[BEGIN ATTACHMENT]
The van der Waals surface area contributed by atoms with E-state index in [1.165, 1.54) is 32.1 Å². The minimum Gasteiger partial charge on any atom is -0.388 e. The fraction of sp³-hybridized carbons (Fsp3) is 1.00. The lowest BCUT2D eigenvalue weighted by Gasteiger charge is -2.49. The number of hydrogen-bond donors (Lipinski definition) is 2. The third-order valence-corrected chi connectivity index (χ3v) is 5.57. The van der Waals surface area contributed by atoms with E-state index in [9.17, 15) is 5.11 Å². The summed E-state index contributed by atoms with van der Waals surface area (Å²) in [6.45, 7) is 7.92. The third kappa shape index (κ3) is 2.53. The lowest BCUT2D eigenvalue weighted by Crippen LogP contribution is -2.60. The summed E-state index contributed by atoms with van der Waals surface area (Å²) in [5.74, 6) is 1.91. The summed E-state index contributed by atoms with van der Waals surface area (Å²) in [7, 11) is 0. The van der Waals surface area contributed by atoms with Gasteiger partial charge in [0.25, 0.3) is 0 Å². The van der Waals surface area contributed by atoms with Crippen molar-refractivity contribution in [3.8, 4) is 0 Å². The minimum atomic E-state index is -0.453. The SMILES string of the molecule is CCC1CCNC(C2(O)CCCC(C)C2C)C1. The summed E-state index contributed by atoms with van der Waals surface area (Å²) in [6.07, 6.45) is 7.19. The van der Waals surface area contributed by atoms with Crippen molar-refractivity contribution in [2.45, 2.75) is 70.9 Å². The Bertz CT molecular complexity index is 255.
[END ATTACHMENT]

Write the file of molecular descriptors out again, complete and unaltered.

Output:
The van der Waals surface area contributed by atoms with E-state index in [1.165, 1.54) is 32.1 Å². The minimum Gasteiger partial charge on any atom is -0.388 e. The fraction of sp³-hybridized carbons (Fsp3) is 1.00. The lowest BCUT2D eigenvalue weighted by Gasteiger charge is -2.49. The number of hydrogen-bond donors (Lipinski definition) is 2. The third-order valence-corrected chi connectivity index (χ3v) is 5.57. The van der Waals surface area contributed by atoms with E-state index in [9.17, 15) is 5.11 Å². The summed E-state index contributed by atoms with van der Waals surface area (Å²) in [6.45, 7) is 7.92. The third kappa shape index (κ3) is 2.53. The lowest BCUT2D eigenvalue weighted by Crippen LogP contribution is -2.60. The summed E-state index contributed by atoms with van der Waals surface area (Å²) in [5.74, 6) is 1.91. The summed E-state index contributed by atoms with van der Waals surface area (Å²) in [7, 11) is 0. The van der Waals surface area contributed by atoms with Gasteiger partial charge in [0.25, 0.3) is 0 Å². The van der Waals surface area contributed by atoms with Crippen molar-refractivity contribution in [3.8, 4) is 0 Å². The minimum atomic E-state index is -0.453. The SMILES string of the molecule is CCC1CCNC(C2(O)CCCC(C)C2C)C1. The summed E-state index contributed by atoms with van der Waals surface area (Å²) in [6.07, 6.45) is 7.19. The van der Waals surface area contributed by atoms with Crippen molar-refractivity contribution in [2.45, 2.75) is 70.9 Å². The Bertz CT molecular complexity index is 255.